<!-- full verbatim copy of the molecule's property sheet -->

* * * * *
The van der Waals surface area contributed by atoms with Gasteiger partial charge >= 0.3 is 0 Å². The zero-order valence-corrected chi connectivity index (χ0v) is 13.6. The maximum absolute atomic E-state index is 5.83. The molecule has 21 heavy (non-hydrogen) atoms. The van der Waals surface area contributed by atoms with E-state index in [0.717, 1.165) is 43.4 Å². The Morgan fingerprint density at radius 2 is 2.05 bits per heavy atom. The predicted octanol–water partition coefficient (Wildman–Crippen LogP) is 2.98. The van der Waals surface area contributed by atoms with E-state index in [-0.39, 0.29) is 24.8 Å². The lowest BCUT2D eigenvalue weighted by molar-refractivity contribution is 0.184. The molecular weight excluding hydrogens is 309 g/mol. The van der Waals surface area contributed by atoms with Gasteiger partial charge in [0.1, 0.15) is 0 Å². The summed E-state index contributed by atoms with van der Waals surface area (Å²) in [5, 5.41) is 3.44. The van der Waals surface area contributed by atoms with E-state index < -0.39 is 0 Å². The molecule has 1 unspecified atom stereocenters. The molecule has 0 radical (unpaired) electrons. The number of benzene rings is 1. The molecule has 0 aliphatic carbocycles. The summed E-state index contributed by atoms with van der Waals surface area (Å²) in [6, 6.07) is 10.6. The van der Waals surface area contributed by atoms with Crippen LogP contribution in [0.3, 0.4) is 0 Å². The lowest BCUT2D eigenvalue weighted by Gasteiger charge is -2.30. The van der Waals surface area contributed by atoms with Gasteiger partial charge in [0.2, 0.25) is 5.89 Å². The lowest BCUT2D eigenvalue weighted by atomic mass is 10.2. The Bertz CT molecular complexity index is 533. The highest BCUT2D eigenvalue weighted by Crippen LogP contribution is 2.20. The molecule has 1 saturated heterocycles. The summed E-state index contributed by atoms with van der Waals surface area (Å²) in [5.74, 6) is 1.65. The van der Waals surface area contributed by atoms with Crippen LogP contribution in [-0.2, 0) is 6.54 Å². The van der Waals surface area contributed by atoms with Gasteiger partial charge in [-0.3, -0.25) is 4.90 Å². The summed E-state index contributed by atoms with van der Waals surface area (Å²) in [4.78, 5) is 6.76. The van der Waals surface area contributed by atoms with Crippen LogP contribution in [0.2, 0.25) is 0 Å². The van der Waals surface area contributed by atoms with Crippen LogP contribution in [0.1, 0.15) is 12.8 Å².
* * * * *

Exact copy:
The van der Waals surface area contributed by atoms with Gasteiger partial charge >= 0.3 is 0 Å². The zero-order valence-corrected chi connectivity index (χ0v) is 13.6. The maximum absolute atomic E-state index is 5.83. The molecule has 21 heavy (non-hydrogen) atoms. The van der Waals surface area contributed by atoms with E-state index in [0.717, 1.165) is 43.4 Å². The Morgan fingerprint density at radius 2 is 2.05 bits per heavy atom. The predicted octanol–water partition coefficient (Wildman–Crippen LogP) is 2.98. The van der Waals surface area contributed by atoms with E-state index in [-0.39, 0.29) is 24.8 Å². The lowest BCUT2D eigenvalue weighted by molar-refractivity contribution is 0.184. The molecular weight excluding hydrogens is 309 g/mol. The van der Waals surface area contributed by atoms with Gasteiger partial charge in [0.1, 0.15) is 0 Å². The summed E-state index contributed by atoms with van der Waals surface area (Å²) in [5, 5.41) is 3.44. The van der Waals surface area contributed by atoms with E-state index < -0.39 is 0 Å². The molecule has 1 unspecified atom stereocenters. The molecule has 0 radical (unpaired) electrons. The number of benzene rings is 1. The molecule has 0 aliphatic carbocycles. The summed E-state index contributed by atoms with van der Waals surface area (Å²) in [6, 6.07) is 10.6. The van der Waals surface area contributed by atoms with Crippen LogP contribution in [0.3, 0.4) is 0 Å². The lowest BCUT2D eigenvalue weighted by Gasteiger charge is -2.30. The van der Waals surface area contributed by atoms with Gasteiger partial charge in [0.2, 0.25) is 5.89 Å². The lowest BCUT2D eigenvalue weighted by atomic mass is 10.2. The Bertz CT molecular complexity index is 533. The highest BCUT2D eigenvalue weighted by Crippen LogP contribution is 2.20. The molecule has 1 saturated heterocycles. The summed E-state index contributed by atoms with van der Waals surface area (Å²) in [5.74, 6) is 1.65. The van der Waals surface area contributed by atoms with Crippen LogP contribution in [-0.2, 0) is 6.54 Å². The van der Waals surface area contributed by atoms with Gasteiger partial charge in [-0.3, -0.25) is 4.90 Å². The summed E-state index contributed by atoms with van der Waals surface area (Å²) in [4.78, 5) is 6.76. The van der Waals surface area contributed by atoms with Crippen LogP contribution in [0.2, 0.25) is 0 Å². The van der Waals surface area contributed by atoms with Crippen LogP contribution in [0.1, 0.15) is 12.8 Å².